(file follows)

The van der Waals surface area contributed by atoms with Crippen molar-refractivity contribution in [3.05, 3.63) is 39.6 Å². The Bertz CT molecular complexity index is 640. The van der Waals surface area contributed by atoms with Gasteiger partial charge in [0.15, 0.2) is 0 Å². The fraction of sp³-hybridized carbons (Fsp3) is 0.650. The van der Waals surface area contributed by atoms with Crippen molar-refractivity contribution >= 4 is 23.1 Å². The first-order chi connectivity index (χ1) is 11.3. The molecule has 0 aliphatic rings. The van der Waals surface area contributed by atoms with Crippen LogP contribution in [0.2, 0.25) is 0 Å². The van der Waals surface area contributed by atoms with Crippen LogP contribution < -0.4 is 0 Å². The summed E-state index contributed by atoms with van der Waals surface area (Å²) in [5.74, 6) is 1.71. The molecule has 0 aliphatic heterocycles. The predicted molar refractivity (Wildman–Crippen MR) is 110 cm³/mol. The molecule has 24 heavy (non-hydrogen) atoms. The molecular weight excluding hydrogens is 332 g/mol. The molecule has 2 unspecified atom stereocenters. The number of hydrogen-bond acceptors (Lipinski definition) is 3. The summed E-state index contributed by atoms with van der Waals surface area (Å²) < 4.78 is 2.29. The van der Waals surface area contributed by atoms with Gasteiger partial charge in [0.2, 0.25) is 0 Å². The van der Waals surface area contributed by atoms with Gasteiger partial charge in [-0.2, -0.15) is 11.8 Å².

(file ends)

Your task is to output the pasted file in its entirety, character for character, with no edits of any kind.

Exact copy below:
The van der Waals surface area contributed by atoms with Crippen molar-refractivity contribution in [3.05, 3.63) is 39.6 Å². The Bertz CT molecular complexity index is 640. The van der Waals surface area contributed by atoms with Gasteiger partial charge in [0.15, 0.2) is 0 Å². The fraction of sp³-hybridized carbons (Fsp3) is 0.650. The van der Waals surface area contributed by atoms with Crippen molar-refractivity contribution >= 4 is 23.1 Å². The first-order chi connectivity index (χ1) is 11.3. The molecule has 0 aliphatic rings. The van der Waals surface area contributed by atoms with Crippen LogP contribution in [0.2, 0.25) is 0 Å². The van der Waals surface area contributed by atoms with Crippen LogP contribution < -0.4 is 0 Å². The summed E-state index contributed by atoms with van der Waals surface area (Å²) in [5.74, 6) is 1.71. The molecule has 0 aliphatic heterocycles. The predicted molar refractivity (Wildman–Crippen MR) is 110 cm³/mol. The molecule has 24 heavy (non-hydrogen) atoms. The molecular weight excluding hydrogens is 332 g/mol. The molecule has 2 unspecified atom stereocenters. The number of hydrogen-bond acceptors (Lipinski definition) is 3. The summed E-state index contributed by atoms with van der Waals surface area (Å²) < 4.78 is 2.29. The van der Waals surface area contributed by atoms with Gasteiger partial charge in [0.2, 0.25) is 0 Å². The van der Waals surface area contributed by atoms with Gasteiger partial charge in [-0.2, -0.15) is 11.8 Å².